CONWAY, Ark. -- A jury acquitted two white former policemen charged with first-degree murder in the jailhouse death 25 years ago of a black man.
The all-white jury delivered its verdict Wednesday before a packed circuit courtroom in the trial of O.H. 'Bill' Mullenax of Little Rock, who is now a state police sergeant, and Marvin Iberg, now a Conway truck driver.
They were Conway police officers at the time of the death of Marvin Williams in the Faulkner County jail. They had arrested Williams, 21, of Menifee for public drunkenness about 1 a.m. on May 6, 1960. Several hours later, Williams was found dead in his cell.
Williams's body was exhumed in December and state Medical Examiner Fahmy Malak said then that a blow to the back of the head could have caused his fatal injury. Iberg and Mullenax, who have contended that Williams was injured by a fall on the courthouse steps as they were taking him to jail, were indicted by a special grand jury that met in March.
The day after Williams' death in 1960, a coroner's jury absolved the officers of any wrongdoing and said Williams died from a concussion of the brain and there was no evidence of foul play. An autopsy revealed that although Williams was arrested for public drunkenness, there was no alcohol in his blood. The coroner's jury made its ruling without seeing the autopsy.
The case was reopened last year after Charles Hackney, now a state prison inmate, wrote a letter to various officials and said he had seen Williams being beaten by policemen on that night in 1960.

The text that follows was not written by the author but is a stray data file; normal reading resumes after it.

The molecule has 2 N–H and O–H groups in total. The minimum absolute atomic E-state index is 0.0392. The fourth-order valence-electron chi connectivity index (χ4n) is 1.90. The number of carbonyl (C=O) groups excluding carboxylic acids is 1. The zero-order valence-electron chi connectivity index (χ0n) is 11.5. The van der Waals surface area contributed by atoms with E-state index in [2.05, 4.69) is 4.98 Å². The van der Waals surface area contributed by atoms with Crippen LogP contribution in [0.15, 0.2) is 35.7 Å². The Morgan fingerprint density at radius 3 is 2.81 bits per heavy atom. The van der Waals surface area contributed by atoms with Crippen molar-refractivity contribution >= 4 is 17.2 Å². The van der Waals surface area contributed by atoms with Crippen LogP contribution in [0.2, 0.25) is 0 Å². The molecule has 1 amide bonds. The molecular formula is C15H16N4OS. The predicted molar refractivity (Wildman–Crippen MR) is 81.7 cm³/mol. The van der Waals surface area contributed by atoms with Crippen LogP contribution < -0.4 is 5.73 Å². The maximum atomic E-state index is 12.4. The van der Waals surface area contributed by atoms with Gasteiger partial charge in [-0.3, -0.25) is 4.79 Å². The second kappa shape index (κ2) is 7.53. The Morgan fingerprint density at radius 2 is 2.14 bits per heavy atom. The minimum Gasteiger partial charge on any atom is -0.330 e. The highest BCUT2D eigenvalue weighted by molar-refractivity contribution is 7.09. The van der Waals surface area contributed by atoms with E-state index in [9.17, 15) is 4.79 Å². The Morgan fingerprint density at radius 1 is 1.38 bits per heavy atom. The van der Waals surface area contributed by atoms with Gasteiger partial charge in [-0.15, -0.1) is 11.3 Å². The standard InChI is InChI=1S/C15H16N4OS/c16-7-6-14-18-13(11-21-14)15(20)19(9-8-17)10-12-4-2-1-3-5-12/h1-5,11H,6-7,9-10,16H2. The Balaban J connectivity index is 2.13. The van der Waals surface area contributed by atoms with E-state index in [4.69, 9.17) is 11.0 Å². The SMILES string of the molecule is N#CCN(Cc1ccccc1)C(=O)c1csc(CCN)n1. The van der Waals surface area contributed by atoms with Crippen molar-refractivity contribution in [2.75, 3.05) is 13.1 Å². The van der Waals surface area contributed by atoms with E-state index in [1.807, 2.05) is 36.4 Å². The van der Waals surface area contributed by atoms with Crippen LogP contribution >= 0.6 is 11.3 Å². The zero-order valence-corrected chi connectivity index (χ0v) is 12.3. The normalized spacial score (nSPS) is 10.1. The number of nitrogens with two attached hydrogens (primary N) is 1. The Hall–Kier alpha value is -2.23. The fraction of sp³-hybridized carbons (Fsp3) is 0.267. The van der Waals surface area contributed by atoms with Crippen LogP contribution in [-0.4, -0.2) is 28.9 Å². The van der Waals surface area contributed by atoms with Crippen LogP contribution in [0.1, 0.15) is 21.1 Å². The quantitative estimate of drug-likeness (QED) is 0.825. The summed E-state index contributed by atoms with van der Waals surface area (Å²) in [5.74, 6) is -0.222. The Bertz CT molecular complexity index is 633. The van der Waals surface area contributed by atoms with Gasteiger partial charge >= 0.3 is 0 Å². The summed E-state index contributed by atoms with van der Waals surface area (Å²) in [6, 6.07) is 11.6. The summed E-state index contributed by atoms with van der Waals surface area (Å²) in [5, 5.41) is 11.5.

Hackney testifed during the trial that he was an inmate in the county jail that night but he did not see Iberg and Mullenax beating Williams. He said he saw the late Sheriff Joe Castleberry and his jailer, Joe Martin, beating a black man. On the witness stand, Martin loudly maintained he had not beaten Williams. Martin has not been charged.
Presiding Judge Don Langston said after the verdict that the jury 'could have gone either way. I think the evidence was there to find a guilty verdict' or to find an innocent verdict.
'Thank God,' Mullenax exclaimed. 'I knew I wasn't guilty. I just feel mostly upset.'
'We didn't do it,' Iberg said.
Asked who did, Iberg said he did not know.
Williams' brother, Ronnie Williams, said outside the courtroom that the jurors 'have got to live with their conscience. The jury obviously didn't have the strength to go against the local politics.'
He said his opinion on what happened to his brother had not changed and that he felt justice eventually will be served because 'there'll be no politics in God's court.'